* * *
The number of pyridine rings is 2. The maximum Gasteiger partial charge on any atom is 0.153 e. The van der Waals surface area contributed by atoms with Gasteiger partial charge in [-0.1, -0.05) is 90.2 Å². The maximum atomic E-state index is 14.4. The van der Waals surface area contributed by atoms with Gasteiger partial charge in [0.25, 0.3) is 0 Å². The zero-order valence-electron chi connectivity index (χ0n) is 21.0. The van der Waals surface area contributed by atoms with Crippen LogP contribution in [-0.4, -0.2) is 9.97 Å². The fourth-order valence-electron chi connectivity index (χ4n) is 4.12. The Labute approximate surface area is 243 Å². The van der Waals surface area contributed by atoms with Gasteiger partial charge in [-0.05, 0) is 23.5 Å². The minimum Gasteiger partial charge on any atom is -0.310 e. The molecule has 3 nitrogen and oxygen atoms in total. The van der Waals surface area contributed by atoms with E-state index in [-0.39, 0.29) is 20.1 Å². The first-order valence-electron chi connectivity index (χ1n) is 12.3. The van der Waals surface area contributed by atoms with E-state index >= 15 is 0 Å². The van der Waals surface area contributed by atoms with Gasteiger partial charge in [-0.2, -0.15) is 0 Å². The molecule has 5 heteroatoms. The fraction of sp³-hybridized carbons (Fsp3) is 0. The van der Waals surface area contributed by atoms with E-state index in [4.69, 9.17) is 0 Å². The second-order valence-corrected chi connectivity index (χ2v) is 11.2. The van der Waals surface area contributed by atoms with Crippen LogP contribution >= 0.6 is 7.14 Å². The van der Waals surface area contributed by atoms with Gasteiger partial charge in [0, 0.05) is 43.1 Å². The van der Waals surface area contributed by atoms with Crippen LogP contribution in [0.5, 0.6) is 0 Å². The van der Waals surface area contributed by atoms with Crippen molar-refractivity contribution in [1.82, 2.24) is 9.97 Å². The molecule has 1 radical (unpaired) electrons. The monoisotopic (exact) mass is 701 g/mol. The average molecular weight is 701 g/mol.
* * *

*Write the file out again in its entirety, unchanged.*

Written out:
The number of pyridine rings is 2. The maximum Gasteiger partial charge on any atom is 0.153 e. The van der Waals surface area contributed by atoms with Gasteiger partial charge in [-0.1, -0.05) is 90.2 Å². The maximum atomic E-state index is 14.4. The van der Waals surface area contributed by atoms with Gasteiger partial charge in [0.25, 0.3) is 0 Å². The zero-order valence-electron chi connectivity index (χ0n) is 21.0. The van der Waals surface area contributed by atoms with Crippen LogP contribution in [-0.4, -0.2) is 9.97 Å². The fourth-order valence-electron chi connectivity index (χ4n) is 4.12. The Labute approximate surface area is 243 Å². The van der Waals surface area contributed by atoms with Gasteiger partial charge in [-0.05, 0) is 23.5 Å². The minimum Gasteiger partial charge on any atom is -0.310 e. The molecule has 3 nitrogen and oxygen atoms in total. The van der Waals surface area contributed by atoms with E-state index in [-0.39, 0.29) is 20.1 Å². The first-order valence-electron chi connectivity index (χ1n) is 12.3. The van der Waals surface area contributed by atoms with E-state index >= 15 is 0 Å². The van der Waals surface area contributed by atoms with Gasteiger partial charge in [-0.2, -0.15) is 0 Å². The molecule has 5 heteroatoms. The fraction of sp³-hybridized carbons (Fsp3) is 0. The van der Waals surface area contributed by atoms with E-state index in [4.69, 9.17) is 0 Å². The second-order valence-corrected chi connectivity index (χ2v) is 11.2. The van der Waals surface area contributed by atoms with Crippen LogP contribution >= 0.6 is 7.14 Å². The van der Waals surface area contributed by atoms with Gasteiger partial charge in [0, 0.05) is 43.1 Å². The van der Waals surface area contributed by atoms with Crippen LogP contribution in [0.5, 0.6) is 0 Å². The van der Waals surface area contributed by atoms with Crippen molar-refractivity contribution in [1.82, 2.24) is 9.97 Å². The molecule has 1 radical (unpaired) electrons. The monoisotopic (exact) mass is 701 g/mol. The average molecular weight is 701 g/mol.